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I created a game that involves the use of a dictionary. It has about 73000 words. However, after the review process the app got rejected. Here is the review comments:

"We found that your app crashed on an iPad running iOS 6.1.3" "The app crashes when tapping the play button." "Your app may encounter this issue if it is using too much memory."

I am stumped. No problem with the app on my iPhone running 6.1.3 or my iPad running 6.1.3. So I am assuming it crashed on an iPad mini. Is there a more efficient way/better place to load a dictionary into memory? This is how I currently do it after the play button is pressed. Thanks in advance!

    NSString *filePath = [[NSBundle mainBundle] pathForResource: [NSString stringWithFormat: @"dictionary"] ofType:@"txt"]; //set where to get the dictionary from
    NSData* data = [NSData dataWithContentsOfFile:filePath]; //pull the content from the file into memory
    NSString* string = [[[NSString alloc] initWithBytes:[data bytes]
                                                 length:[data length] 
                                               encoding:NSUTF8StringEncoding] autorelease];//convert the bytes from the file into a string
    NSString* delimiter = @"\n";//split the string around newline characters to create an array
    currentDict = [string componentsSeparatedByString:delimiter];
    [currentDict retain];
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What is the size of the file containing your words? If it's less than about 1,000,000 bytes I'd suspect that your problem is elsewhere. (Did they send you any traces or dumps?) –  Hot Licks May 16 '13 at 22:30
    
Have you run any profiling software on it? The instruments tool that ships with XCode has a tool called allocations that can give you some insights into where your memory is going... –  isaac May 16 '13 at 22:32
    
The file is 1,745,228 bytes. Does this make a difference? –  PCoder123 May 16 '13 at 22:33
    
Do you really need the whole thing loaded? You should certainly profile the app anyway. –  Wain May 16 '13 at 22:35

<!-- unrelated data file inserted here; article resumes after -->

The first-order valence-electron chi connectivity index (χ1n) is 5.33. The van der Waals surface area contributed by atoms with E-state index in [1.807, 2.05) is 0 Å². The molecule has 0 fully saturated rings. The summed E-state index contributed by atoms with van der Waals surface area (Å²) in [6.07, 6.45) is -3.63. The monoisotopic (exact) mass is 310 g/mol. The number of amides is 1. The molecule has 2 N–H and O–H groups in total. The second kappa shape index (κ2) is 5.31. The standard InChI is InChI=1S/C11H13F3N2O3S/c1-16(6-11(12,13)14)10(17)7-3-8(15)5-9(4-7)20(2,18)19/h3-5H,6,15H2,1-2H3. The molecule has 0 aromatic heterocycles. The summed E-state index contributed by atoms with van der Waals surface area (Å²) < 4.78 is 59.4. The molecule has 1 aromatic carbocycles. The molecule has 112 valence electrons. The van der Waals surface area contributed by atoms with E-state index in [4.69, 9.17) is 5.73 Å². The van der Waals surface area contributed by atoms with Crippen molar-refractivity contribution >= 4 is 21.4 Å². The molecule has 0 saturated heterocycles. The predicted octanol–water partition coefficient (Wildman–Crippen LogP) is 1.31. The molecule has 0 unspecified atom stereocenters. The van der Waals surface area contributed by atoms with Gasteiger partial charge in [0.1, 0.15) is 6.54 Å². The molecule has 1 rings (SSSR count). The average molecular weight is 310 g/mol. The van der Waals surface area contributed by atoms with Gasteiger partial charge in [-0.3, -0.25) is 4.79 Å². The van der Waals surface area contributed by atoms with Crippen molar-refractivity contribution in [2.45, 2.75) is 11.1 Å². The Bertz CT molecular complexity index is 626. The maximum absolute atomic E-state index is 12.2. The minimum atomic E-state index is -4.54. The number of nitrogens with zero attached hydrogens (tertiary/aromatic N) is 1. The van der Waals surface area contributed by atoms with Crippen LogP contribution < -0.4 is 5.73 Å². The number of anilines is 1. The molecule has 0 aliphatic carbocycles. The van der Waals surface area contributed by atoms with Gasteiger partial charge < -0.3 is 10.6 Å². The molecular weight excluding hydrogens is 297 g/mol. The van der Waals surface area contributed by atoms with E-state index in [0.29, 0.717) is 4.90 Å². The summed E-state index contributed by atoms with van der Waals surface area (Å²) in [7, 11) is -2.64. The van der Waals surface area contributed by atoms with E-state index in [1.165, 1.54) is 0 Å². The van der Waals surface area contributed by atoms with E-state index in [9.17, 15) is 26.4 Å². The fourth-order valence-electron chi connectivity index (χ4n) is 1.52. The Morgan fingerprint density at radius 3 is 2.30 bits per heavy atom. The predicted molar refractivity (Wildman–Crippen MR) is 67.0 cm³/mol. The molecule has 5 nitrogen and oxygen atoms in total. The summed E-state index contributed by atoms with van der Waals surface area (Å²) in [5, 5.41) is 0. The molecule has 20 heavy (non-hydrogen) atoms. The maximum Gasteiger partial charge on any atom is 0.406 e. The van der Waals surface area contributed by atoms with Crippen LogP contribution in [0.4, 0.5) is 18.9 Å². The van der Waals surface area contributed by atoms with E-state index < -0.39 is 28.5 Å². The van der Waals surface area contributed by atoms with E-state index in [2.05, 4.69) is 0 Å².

Why don't you just use stringWithContentsOfFile:encoding:error: instead of first creating an NSData object and then converting it to an NSString. That would reduce the temporary memory usage (by about 50%), though I doubt that this is really the main problem here. A binary plist would be even better because then you wouldn't have to split the string every time you load it. –  omz May 16 '13 at 22:51

2 Answers 2

up vote 1 down vote accepted

It doesn't seem to me as though 73,000 words would place a strain on memory, and it may be something else entirely. Run Instruments, use the allocations tool to monitor what's happening with your memory. Identify if it really is this dictionary that's at fault.

That said, the strategy you're using isn't great for a number of reasons (including the one you're suggesting it might be). There are a number of alternate approaches that you could use to let you get at the part of the dictionary you need at any given time versus your current approach, which as far as I can tell resides completely in memory all the time.

A simple solution might be to convert to an NSDictionary and load that from file. Another more complex but more efficient yet solution would be to roll out a pre-populated CoreData database (there are a number of existing solutions if you snoop around github for example).

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It's not clear how loading an NSDictionary (or NSArray, which would make more sense) would be require significantly less storage. –  Hot Licks May 16 '13 at 22:44
    
Thanks! I tried out Instruments, and it appears the Dictionary is the problem. I will try the CoreData Db. –  PCoder123 May 16 '13 at 22:46
1  
@HotLicks It wouldn't require less storage on disk, but it would probably be more efficient to load because you don't have to split the file's lines every time. With the current approach, you need roughly twice the amount of temporary memory because you have the source string (the entire file) and the array of lines in memory simultaneously. –  omz May 16 '13 at 22:57
    
@HotLicks An array would certainly work, but when choosing a collection class to store a "dictionary", I fail to see how an array makes "more" sense than a dictionary class. –  isaac May 17 '13 at 17:09
    
@isaac - The OP's original code is just producing an array. He's never specified what he's doing with this "dictionary", and since this is apparently just a list of words without definitions, it doesn't even fit an NSDictionary. A set, perhaps, but not a dictionary. –  Hot Licks May 17 '13 at 17:51

That seems like an exceptionally slow and memory intensive way to store 70k words.

I would recommend instead storing the whole dictionary in a small preloaded SQLite database, or at least a binary plist file - the database is really a better choice though as you can run searches without all the contents being in memory.

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